Your Jesus Is Not My Jesus

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Hans Zatzka

White Jesus is sending me to hell. Or, at least according to the many many Christians that have found their way into my DMs after angrily reading one of my commentaries about racism.

While I have come to anticipate these kinds of messages, throughout the past few years, I have noticed an increasingly disturbing trend about identifying and noticing race and racism in the western Christian church: white Jesus will often damn you.

Growing up adopted in a Mennonite religious community that espoused colorblind ideology, I remember learning about white Jesus before I could name it.

White Jesus showed up in my picture books and in mission trips.

White Jesus showed up for unnatural disasters but not manmade systems of oppression.

White Jesus hated “divisiveness.”

White Jesus didn’t like to apologize because white Jesus liked to say “only God can know the heart.”

White Jesus insisted on colonization as a means of sanctification.

White Jesus insisted on diversity but never cultivated an environment of inclusion.

White Jesus handed out tracts and condemned abortions but didn’t interrogate systems of power.

White Jesus had an agenda.

White Jesus had a specific culture.

And, white Jesus could never accept the authentic me.

Oof.

Maybe you can relate.

Over the past few years, I have struggled to make sense of and reconcile the white Jesus I encountered as a child with the Jesus I have come to know and encounter as an adult. And, while this journey isn’t even close to being finished, here are two quotes that I am sitting with as I seek to dig deeper into my own relationship with Jesus, and understand those who spew hate.

The first is a quote from Ravi Zacharias. I also want to honor and acknowledge that since Ravi has passed, he has been accused of sexual misconduct

In the book, “Jesus Among Other Gods: The Absolute Claims of the Christian Message,” Ravi offers this: “…At the heart of every religion is an uncompromising commitment to a particular way of defining who God is or is not and accordingly, of defining life’s purpose.”

Note the intentional and careful articulation about how religion determines both Gxd and purpose. It then follows that if the definition of Gxd one knows does not include an understanding of Gxd as a breaker of chains and idols, or an understanding that white supremacy and racism are chains and idols, then a critique of this ideology would feel like an attack not just of one’s religion, but of one’s value.

The same analysis can also be applied to the more recent ubiquitous question: Who Can be American? Toni Morrison powerfully stated “In this country American means white. Everybody else has to hyphenate.” What does it mean then to insist on ‘non’ American stories? Does it mean to be anti-American? Or does it mean to ask questions that are outside of the framework of what society has normalized and glorified as American?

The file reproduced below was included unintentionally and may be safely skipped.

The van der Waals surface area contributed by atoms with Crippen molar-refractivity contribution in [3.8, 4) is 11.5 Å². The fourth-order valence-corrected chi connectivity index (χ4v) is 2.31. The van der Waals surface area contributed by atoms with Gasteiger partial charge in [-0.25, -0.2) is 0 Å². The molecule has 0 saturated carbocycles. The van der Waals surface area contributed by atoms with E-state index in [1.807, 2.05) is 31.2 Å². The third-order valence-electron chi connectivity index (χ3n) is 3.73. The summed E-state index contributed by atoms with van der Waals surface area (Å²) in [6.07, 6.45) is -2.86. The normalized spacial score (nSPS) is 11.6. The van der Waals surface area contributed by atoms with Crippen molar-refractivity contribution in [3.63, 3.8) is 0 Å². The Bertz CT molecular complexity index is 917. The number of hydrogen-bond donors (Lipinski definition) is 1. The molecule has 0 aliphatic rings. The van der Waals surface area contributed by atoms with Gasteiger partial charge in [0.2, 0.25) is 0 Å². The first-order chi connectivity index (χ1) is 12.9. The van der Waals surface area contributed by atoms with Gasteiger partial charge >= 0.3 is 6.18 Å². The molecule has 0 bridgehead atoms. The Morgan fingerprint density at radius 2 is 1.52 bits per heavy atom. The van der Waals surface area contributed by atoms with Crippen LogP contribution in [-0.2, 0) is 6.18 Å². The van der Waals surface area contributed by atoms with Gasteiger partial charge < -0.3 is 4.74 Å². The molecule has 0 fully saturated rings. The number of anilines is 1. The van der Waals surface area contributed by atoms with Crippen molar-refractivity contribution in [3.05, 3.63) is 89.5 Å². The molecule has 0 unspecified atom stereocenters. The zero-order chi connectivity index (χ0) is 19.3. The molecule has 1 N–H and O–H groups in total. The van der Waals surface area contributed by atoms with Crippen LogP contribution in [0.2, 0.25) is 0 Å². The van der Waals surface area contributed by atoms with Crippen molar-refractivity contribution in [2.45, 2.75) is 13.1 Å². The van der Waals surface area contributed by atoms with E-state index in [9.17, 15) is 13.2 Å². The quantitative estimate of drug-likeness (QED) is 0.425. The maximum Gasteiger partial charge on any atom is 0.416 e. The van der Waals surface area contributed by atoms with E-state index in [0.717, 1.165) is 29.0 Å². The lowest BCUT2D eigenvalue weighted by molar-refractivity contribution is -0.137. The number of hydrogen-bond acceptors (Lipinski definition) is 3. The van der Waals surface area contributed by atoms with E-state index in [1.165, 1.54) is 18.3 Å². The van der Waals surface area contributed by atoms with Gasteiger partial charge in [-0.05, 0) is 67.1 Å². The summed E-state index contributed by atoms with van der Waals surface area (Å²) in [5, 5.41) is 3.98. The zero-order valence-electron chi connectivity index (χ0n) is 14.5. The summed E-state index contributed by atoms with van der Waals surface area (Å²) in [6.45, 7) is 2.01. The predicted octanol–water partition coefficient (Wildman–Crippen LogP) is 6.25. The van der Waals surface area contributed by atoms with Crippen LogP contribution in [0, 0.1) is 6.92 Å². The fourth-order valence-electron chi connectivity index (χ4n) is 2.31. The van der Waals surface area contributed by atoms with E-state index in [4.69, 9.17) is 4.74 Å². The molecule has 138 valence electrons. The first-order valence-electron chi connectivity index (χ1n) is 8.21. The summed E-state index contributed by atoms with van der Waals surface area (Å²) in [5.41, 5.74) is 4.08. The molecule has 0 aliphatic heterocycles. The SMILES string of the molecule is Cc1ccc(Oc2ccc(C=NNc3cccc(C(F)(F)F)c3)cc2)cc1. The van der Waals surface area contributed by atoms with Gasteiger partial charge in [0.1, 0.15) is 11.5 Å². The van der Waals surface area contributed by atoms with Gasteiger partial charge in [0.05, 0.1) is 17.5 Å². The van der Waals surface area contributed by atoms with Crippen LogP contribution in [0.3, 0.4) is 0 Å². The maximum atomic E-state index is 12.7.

Worth and story. Inclusion and Exclusion. Truth and Lies. See how these value systems and frameworks seem to be seamlessly interwoven. How can we be open to allowing our paradigm to shift?

Here are some questions that emerge for me:

  • How do we define truth?
  • In WHOM (if at all ) is truth defined?
  • From what posture (if at all) do we allow ourselves to be open to new ways of understanding and other voices?
  • What does it mean if our stories and worth have always excluded specific voices and truths?
  • And what if, definitions of truth and Gxd have been confused with worldly idols of supremacy?

The second quote that I am sitting with is a quote by Tyrion Lannister from the season finale of Game of Thrones. I like this quote because it helps me think critically about the power of stories and how those stories operate in the world and in insular communities. “What unites people? Armies? Flags? Stories. There’s nothing in the world more powerful than a good story. Nothing can stop it. No enemy can defeat it…”

The stories we tell and how we tell them matter precisely because they reveal our value systems, and answers the questions: who is worthy? Who is valuable? Who is good?

Lately, it has seemed that hatred tells a powerful story, and that hatred answers the questions who is worthy, and who is valuable, who is good, and who can speak truth.

Love too can tell a story. What story does your love tell? What about your hate?

In the same way, the stories one tells about Gxd matter. The lenses one uses to investigate and interrogate those stories matter. Who one allows to investigate and interrogate those stories matter. And, if the stories one tells consistently align with ideologies like Manifest Destiny and the Doctrine of Discovery and Make America Great Again, it is perhaps then easy to damn those who are not telling stories that align within that specific framework.

It is perhaps easy then for white Jesus to send people and people like me to hell: because the stories I am telling are specifically outside of white Jesus’ framework precisely because my uncolonized existence is outside of the framework.

White Jesus is sending me to hell.

And I am finding freedom in the Jesus that is the breaker of chains, the dreamer, the sustainer, the redeemer, the curious questioner, the foot washer, the annointer, the restorer of broken things, the lifegiver, and the ultimate healer.

Written by

Bonita Chaim is a racial justice educator (in progress) in Mennonite and interfaith communities. She is the founder of The Ebenezer Project, and a bibliophile.

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